Reblogged from RHPolitics.
September 10, 2011, 6:04pm
The world’s first power plant based on osmotic power — a small prototype plant — recently opened in Norway. The plant generates electricity through osmotic pressure: when salt water and fresh water come together, like when a river meets the sea, there’s a difference in water potential. The fresh water and salt water are brought into distinct chambers, separated by a membrane that lets only water molecules through. The salt in the sea water draws fresh water through the membrane, building a pressure (corresponding to a water column of 120 m), which can then be harnessed to generate energy. The challenge in making this cost-effective lies in making the membrane efficient enough. Once it is, we’ll have a new, sustainable energy source — the only waste product is salt water. The total potential is estimated to be around 10 percent of the world’s current electricity consumption. More (pdf). (via science)
In study after study of men and women who get paid more and promoted faster, the quality of “action orientation” stands out as the most observable and consistent behavior they demonstrate. They launch directly into their major tasks and then discipline themselves to work steadily and single-mindedly until those tasks are complete.
You can actually develop a “positive addiction” to endorphins and to the feeling of enhanced clarity, confidence and competence that they trigger. When you develop this “addiction,” almost without thinking you begin to organize your life in such a way that you are continually starting and completing ever more important tasks and projects. You actually become addicted to success and contribution.
You must think constantly about the rewards and benefits of being an action-oriented, fast-moving, focused person. See yourself as the kind of person who gets important jobs done quickly and on a consistent basis.
May 30, 2009, 11:35am
Catherine Rampell over at the NYT Economix blog, created this graph of the average time spent eating in various countries, measured against the country’s obesity rate. She noticed originally that the French seemed to have a low obesity rate, despite the fact that they spent a lot of time eating. I’ve always been a horrendously slow eater, but I actually think, for whatever reason, it’s been good for my health. Something about eating slow limits the amount of food you eat, and makes you savor what you do eat.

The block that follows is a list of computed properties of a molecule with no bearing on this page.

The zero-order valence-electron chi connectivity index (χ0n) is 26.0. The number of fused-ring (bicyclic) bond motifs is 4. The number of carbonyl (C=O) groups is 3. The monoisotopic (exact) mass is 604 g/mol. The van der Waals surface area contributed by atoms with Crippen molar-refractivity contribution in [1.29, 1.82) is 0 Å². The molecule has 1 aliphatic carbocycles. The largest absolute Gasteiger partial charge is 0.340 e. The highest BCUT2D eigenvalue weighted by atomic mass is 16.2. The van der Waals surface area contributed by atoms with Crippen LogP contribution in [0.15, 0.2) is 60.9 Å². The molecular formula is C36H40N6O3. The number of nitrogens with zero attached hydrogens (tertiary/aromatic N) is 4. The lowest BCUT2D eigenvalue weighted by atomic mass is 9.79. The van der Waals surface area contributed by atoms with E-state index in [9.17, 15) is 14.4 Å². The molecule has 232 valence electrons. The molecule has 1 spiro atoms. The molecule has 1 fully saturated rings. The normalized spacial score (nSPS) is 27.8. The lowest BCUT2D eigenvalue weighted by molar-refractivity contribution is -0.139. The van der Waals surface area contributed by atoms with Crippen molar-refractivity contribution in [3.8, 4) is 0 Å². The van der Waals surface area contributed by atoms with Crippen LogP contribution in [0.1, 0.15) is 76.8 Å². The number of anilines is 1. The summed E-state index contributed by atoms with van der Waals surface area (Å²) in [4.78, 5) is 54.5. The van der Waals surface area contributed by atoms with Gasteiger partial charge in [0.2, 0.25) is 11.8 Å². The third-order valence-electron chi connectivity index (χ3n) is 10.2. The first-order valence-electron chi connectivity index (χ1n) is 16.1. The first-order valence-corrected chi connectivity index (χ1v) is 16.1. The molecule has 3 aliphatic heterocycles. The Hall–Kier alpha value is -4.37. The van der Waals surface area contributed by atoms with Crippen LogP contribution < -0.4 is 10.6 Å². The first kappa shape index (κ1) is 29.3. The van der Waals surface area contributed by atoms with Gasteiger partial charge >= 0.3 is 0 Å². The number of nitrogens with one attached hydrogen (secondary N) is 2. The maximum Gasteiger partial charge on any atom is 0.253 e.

Reporting & Essays/ The New Yorker
Every era has its defining drug. Neuroenhancers are perfectly suited for our efficiency-obsessed, BlackBerry-equipped office culture.
“A young man I’ll call Alex recently graduated from Harvard. As a history major, Alex wrote about a dozen papers a semester. He also ran a student organization, for which he often worked more than forty hours a week; when he wasn’t on the job, he had classes. Weeknights were devoted to all the schoolwork that he couldn’t finish during the day, and weekend nights were spent drinking with friends and going to dance parties. “Trite as it sounds,” he told me, it seemed important to “maybe appreciate my own youth.” Since, in essence, this life was impossible, Alex began taking Adderall to make it possible.
Adderall, a stimulant composed of mixed amphetamine salts, is commonly prescribed for children and adults who have been given a diagnosis of attention-deficit hyperactivity disorder. But in recent years Adderall and Ritalin, another stimulant, have been adopted as cognitive enhancers: drugs that high-functioning, overcommitted people take to become higher-functioning and more overcommitted. (Such use is “off label”…
But it’s not the mind-expanding sixties anymore. Every era, it seems, has its own defining drug. Neuroenhancers are perfectly suited for the anxiety of white-collar competition in a floundering economy. And they have a synergistic relationship with our multiplying digital technologies: the more gadgets we own, the more distracted we become, and the more we need help in order to focus. The experience that neuroenhancement offers is not, for the most part, about opening the doors of perception, or about breaking the bonds of the self, or about experiencing a surge of genius. It’s about squeezing out an extra few hours to finish those sales figures when you’d really rather collapse into bed; getting a B instead of a B-minus on the final exam in a lecture class where you spent half your time texting; cramming for the G.R.E.s at night, because the information-industry job you got after college turned out to be deadening. Neuroenhancers don’t offer freedom. Rather, they facilitate a pinched, unromantic, grindingly efficient form of productivity.
re: The acceptance of evolution
“In the U.S., only 14 percent of adults thought that evolution was “definitely true,” while about a third firmly rejected the idea.
In European countries, including Denmark, Sweden, and France, more than 80 percent of adults surveyed said they accepted the concept of evolution.
The proportion of western European adults who believed the theory “absolutely false” ranged from 7 percent in Great Britain to 15 percent in the Netherlands.
The investigation also showed that the percentage of U.S. adults who are uncertain about evolution has risen from 7 percent to 21 percent in the past 20 years.” (Jon D. Miller et al. 2006)
Prochlorococcus, so small that millions can fit in a drop of water — has achieved fame as perhaps the most abundant photosynthetic organism on the planet. It daily releases countless tons of oxygen into the atmosphere.